As she dove into the data, more questions began to arise. For example, what is a glacier versus an ice sheet or ice cap? When glaciers break apart, are the pieces still part of the same glacier or do they create new ones? Why do organizations disagree on the definition of a glacier?
“I’m not a glaciologist by trade,” said Windnagel. “I had no idea even that the definition of a glacier was up in the air. So, working on this project and working this closely with glaciologists everyday was eye-opening. I learned so much.”
Ultimately, Windnagel chose to follow the GLIMS definition of a glacier for the project, which states that a glacier is “a mass of ice on the land surface which flows downhill under gravity and is constrained by internal stress and friction at the base and sides. In general, a glacier is formed and maintained by accumulation of snow at high altitudes, balanced by melting at low altitudes or calving into the sea or lakes.”
Windnagel spent five weeks working on her project at the WGMS office in Zurich. According to the GLIMS data set, the three largest glaciers in the world are Vatnajokull Glacier in Iceland, Flade Isblink Ice Cap in Greenland, and Seller Glacier in Antarctica. On the other hand, according to the RGI data set, the three largest glaciers in the world are Flade Isblink Ice Cap in Greenland, Carney Island Ice Cap in Antarctica, and Seward Glacier in Alaska. Antarctica’s Pine Island Glacier, which is widely thought to be the largest glacier in the world, did not make the top three from either data set. This is because, according to the GLIMS definition of a glacier, Pine Island Glacier is not a true glacier at all—it is an ice stream flowing into the Amundsen Sea faster than the rest of the surrounding mass from the West Antarctic Ice Sheet.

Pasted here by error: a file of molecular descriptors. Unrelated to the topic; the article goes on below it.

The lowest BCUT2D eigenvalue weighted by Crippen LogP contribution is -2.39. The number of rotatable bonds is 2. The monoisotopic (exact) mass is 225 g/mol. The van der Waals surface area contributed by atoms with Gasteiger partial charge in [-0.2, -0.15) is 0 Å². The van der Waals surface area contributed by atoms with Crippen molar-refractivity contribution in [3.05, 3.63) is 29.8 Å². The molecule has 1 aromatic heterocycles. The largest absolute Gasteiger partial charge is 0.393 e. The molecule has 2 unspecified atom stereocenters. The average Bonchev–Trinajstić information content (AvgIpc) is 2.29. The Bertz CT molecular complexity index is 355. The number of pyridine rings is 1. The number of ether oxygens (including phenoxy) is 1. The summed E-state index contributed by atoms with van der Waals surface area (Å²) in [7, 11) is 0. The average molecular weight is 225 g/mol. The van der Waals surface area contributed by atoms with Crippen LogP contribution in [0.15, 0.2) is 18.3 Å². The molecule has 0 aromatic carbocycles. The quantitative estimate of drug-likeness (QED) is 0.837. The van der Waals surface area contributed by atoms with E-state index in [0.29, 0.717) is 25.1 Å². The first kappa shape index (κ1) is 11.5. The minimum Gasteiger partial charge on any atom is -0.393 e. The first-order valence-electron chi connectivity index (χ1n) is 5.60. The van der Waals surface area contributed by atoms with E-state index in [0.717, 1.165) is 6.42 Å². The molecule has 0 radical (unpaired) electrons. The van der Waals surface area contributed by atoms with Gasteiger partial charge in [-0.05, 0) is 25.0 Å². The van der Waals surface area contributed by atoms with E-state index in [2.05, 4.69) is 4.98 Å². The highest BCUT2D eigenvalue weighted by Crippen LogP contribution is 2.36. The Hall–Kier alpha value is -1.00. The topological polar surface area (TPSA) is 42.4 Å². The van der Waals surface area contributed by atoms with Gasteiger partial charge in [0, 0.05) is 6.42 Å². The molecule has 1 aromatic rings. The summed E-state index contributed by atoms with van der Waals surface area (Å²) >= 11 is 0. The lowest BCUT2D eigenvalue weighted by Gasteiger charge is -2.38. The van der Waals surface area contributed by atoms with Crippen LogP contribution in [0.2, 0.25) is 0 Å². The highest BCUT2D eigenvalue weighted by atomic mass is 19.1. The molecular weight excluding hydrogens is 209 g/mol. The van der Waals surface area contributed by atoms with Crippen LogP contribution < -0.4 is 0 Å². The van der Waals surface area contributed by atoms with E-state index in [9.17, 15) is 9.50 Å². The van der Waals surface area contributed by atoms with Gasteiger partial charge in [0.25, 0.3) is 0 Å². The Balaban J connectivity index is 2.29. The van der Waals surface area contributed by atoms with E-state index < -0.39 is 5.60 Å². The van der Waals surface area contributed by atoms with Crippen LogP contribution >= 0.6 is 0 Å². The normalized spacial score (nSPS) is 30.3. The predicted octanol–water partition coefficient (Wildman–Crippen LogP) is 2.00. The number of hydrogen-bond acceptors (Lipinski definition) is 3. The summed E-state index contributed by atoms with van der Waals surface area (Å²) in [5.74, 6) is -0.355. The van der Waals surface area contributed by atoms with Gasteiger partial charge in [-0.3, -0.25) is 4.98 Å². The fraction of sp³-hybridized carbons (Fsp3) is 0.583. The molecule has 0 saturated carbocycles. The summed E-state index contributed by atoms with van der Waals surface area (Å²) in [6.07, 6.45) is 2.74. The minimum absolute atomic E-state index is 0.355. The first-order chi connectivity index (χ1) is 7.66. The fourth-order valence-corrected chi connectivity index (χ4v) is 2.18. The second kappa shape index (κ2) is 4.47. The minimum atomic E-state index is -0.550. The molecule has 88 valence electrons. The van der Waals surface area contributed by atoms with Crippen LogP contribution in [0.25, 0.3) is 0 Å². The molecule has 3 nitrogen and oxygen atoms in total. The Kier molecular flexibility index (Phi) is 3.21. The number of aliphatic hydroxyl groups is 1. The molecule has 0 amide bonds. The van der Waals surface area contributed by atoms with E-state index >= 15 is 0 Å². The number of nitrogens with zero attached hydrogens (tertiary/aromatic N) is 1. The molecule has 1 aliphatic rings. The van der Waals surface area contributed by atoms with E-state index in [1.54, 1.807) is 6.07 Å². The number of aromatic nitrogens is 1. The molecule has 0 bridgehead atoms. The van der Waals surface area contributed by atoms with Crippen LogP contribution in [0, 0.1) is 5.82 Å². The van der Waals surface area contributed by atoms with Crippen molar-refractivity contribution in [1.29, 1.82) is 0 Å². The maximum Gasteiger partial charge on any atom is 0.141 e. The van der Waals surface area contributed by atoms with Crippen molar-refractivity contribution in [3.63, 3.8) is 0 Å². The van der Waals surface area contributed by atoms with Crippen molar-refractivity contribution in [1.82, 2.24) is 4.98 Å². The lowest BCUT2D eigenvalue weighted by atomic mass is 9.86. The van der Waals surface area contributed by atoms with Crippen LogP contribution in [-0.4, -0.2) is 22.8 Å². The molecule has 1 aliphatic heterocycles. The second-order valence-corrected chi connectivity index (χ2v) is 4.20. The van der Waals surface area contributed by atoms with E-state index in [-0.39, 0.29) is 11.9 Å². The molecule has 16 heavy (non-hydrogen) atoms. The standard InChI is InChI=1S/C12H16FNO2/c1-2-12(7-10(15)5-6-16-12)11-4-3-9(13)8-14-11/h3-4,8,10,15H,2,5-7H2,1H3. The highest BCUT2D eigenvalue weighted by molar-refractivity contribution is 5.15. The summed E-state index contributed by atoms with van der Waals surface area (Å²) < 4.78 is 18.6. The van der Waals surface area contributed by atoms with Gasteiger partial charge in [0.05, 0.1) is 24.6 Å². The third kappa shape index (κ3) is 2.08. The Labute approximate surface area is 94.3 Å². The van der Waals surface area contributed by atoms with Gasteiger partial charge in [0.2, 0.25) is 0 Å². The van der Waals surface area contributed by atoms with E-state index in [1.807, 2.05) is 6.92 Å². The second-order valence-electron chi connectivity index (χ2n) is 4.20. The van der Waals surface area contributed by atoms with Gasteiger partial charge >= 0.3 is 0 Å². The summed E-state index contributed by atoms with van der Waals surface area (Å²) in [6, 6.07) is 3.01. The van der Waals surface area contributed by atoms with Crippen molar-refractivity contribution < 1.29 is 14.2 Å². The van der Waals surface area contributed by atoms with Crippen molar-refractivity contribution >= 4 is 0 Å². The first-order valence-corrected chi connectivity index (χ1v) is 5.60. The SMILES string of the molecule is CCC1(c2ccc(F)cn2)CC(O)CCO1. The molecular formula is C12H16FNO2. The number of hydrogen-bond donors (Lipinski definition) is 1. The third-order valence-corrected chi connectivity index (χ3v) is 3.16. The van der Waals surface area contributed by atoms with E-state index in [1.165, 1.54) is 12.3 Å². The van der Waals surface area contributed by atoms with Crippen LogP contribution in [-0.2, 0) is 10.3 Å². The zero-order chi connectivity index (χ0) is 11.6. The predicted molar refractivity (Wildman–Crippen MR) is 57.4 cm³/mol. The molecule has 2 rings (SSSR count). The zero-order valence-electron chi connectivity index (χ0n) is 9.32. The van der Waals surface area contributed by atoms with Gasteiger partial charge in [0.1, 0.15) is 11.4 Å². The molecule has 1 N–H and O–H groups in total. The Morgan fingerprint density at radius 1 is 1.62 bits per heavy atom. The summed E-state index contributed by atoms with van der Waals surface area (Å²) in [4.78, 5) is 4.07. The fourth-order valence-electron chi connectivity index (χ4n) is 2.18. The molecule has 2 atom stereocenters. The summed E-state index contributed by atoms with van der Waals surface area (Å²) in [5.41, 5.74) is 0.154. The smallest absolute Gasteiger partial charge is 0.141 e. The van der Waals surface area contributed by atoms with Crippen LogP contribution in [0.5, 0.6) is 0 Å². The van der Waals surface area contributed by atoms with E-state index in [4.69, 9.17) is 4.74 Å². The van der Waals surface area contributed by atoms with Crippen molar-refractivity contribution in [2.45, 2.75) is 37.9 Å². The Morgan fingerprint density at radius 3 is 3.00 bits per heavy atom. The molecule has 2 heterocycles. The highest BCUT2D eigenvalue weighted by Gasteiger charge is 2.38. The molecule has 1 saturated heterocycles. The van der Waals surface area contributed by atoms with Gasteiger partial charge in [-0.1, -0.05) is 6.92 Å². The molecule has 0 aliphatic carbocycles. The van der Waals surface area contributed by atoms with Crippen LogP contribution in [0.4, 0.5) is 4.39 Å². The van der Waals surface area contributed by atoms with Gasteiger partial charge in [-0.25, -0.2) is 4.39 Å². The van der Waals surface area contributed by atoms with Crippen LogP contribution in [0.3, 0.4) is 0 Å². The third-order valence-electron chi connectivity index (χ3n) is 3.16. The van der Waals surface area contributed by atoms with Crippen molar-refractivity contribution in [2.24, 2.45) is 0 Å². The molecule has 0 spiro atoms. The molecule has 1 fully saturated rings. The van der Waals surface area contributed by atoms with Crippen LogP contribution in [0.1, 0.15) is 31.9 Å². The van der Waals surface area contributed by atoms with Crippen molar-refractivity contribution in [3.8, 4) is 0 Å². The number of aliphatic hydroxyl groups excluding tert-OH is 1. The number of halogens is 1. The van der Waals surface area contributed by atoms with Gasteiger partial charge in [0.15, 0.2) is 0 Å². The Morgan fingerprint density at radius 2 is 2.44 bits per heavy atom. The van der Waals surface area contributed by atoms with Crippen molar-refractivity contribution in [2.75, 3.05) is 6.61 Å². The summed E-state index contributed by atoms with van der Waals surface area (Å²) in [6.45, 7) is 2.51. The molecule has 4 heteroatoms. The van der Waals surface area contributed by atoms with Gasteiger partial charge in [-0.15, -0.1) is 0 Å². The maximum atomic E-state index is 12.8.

While Windnagel was able to identify the largest glaciers in the world, she still needs to validate her findings. In addition, she has many questions left to answer now that she has returned stateside and continues to work on the project. For example, finding the largest glaciers in each region has proven more difficult because glacier data sets, including GLIMS, are not always current in each region. In order to finish her project, Windnagel will need the help and perspective of regional glacial correspondents to validate her data. Windnagel will also continue to investigate the differences between ice caps and glaciers and perform a glacial retreat analysis to determine which of the world’s glaciers are melting the fastest. In the future, she would like to use her findings to create new glacier data sets and educational and outreach materials.
Bishop, M. P., Olsenholler, J. A., Shroder, J. F., Barry, R. G., Raup, B. H., Bush, A. B., ... & Kääb, A. 2004. Global Land Ice Measurements from Space (GLIMS): remote sensing and GIS investigations of the Earth's cryosphere. Geocarto International, 19(2), 57-84. doi.org/10.1080/10106040408542307